But life wasn't always easy for Scott. He developed a condition while in high school that effected his kidneys, enduring many surgeries until an experimental procedure seemingly took care of the problem. Wendy remembers asking Scott "Why you?" during one hospital stay. "He said, 'Why not me, Wen? I can handle it. I'll be OK.'"

Scott fell ill again in late 2015. When he died, Wendy wanted to remember him with a bench on his favorite trail in Section 16, where the Red Rocks/Palmer Trail crests a hill. Unfamiliar with navigating her way through city hall or the parks department to complete the process, Wendy contacted the Trails and Open Space Coalition, which not only helped her get in touch with the right people, but also set up a webpage on their site and helped Wendy collect donations to buy a bench for the trail.

As the money poured in from Scott's friend's and family, what started out as a project to get one commemorative bench grew. While it wasn't in the Parks Department master plan for Red Rocks Canyon and Section 16 to install a bench on the trail, benches, trailhead signs and an information kiosk about the history of Section 16 at the Lower Gold Camp Road trailhead were. With the donations that came in, two benches were erected along with the signs and kiosk. The information kiosk contains a dedication to Scott, and a separate rock slab dedicating the kiosk, sign and benches is due to be installed soon.

click to enlarge Dedication to Scott on the kiosk. - BOB FALCONE
  • Bob Falcone
  • Dedication to Scott on the kiosk.

At Scott's memorial service, Wendy and about 85 friends and family, all wearing "Happy Trails" t-shirts, gathered at the new benches, signs and kiosk to remember Scott in his favorite place. "A lot of people who were at the event were talking about how they started hiking because of Scott" says Wendy. "Scott wanted to share his love of it."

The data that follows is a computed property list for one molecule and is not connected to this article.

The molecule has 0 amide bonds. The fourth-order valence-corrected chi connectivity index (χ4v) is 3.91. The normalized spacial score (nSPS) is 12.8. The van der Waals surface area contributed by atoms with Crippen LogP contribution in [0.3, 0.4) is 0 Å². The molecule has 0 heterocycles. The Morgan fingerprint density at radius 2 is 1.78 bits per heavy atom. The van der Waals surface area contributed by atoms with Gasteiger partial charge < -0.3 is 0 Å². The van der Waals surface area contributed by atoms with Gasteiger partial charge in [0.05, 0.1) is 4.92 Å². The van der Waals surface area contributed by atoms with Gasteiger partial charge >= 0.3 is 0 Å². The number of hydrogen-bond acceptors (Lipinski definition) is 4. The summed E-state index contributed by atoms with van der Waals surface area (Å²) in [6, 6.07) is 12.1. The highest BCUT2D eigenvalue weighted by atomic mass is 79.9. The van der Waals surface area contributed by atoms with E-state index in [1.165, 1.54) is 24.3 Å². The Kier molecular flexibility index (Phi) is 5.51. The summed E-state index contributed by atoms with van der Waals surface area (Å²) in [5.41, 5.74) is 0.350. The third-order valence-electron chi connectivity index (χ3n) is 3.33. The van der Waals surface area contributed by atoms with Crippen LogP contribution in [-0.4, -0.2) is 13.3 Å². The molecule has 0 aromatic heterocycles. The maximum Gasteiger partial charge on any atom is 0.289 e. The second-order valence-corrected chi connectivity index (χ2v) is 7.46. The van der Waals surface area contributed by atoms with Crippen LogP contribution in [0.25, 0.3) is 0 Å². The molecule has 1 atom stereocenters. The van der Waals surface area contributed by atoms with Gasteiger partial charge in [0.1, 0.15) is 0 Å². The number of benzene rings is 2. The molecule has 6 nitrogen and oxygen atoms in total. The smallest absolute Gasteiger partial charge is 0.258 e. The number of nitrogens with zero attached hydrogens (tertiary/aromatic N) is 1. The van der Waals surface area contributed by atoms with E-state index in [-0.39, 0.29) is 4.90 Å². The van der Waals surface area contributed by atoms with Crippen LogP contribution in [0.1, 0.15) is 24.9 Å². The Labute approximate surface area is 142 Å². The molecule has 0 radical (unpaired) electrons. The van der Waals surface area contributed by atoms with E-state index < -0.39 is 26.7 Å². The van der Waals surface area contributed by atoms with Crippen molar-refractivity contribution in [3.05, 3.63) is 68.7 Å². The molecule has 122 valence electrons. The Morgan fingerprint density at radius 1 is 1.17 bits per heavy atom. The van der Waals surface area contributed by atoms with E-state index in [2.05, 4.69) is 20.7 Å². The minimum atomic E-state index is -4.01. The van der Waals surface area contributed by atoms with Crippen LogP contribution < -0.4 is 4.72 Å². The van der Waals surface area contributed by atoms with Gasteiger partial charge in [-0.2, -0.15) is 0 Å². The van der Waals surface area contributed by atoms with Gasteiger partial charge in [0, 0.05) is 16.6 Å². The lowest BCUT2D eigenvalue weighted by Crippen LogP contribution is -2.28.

click to enlarge Friends and family at Scott Lauther's memorial. - WENDY KINNEY
  • Wendy Kinney
  • Friends and family at Scott Lauther's memorial.
Meanwhile, donations are still coming in, and Wendy hopes to use the funds to work with the Parks Department to add benches to trails in Section 16.
click to enlarge Wendy Kinney and her daughter Ramsay Kinney adopted Scott's golden retriever and hiking partner, Steve. - BOB FALCONE
  • Bob Falcone
  • Wendy Kinney and her daughter Ramsay Kinney adopted Scott's golden retriever and hiking partner, Steve.

While it's not uncommon to see memorials dotting local trials, the stories behind them are lesser known. Wendy and Scott spent a life together, and though that time was cut short by all accounts, their memories will live on at Section 16 forever.

Happy Trails.
Bob Falcone is a retired firefighter, photographer, hiker, college instructor, business owner and author of Hiking Bob's Tips, Tricks and Trails, available via his website. He has lived in Colorado Springs for 25 years. Follow him on Twitter (@hikingbob), Facebook (Hiking Bob), Instagram (@HikingBob_CO) or visit his website (Hikingbob.com). E-mail questions, comments, suggestions, etc to Bob: info@hikingbob.com.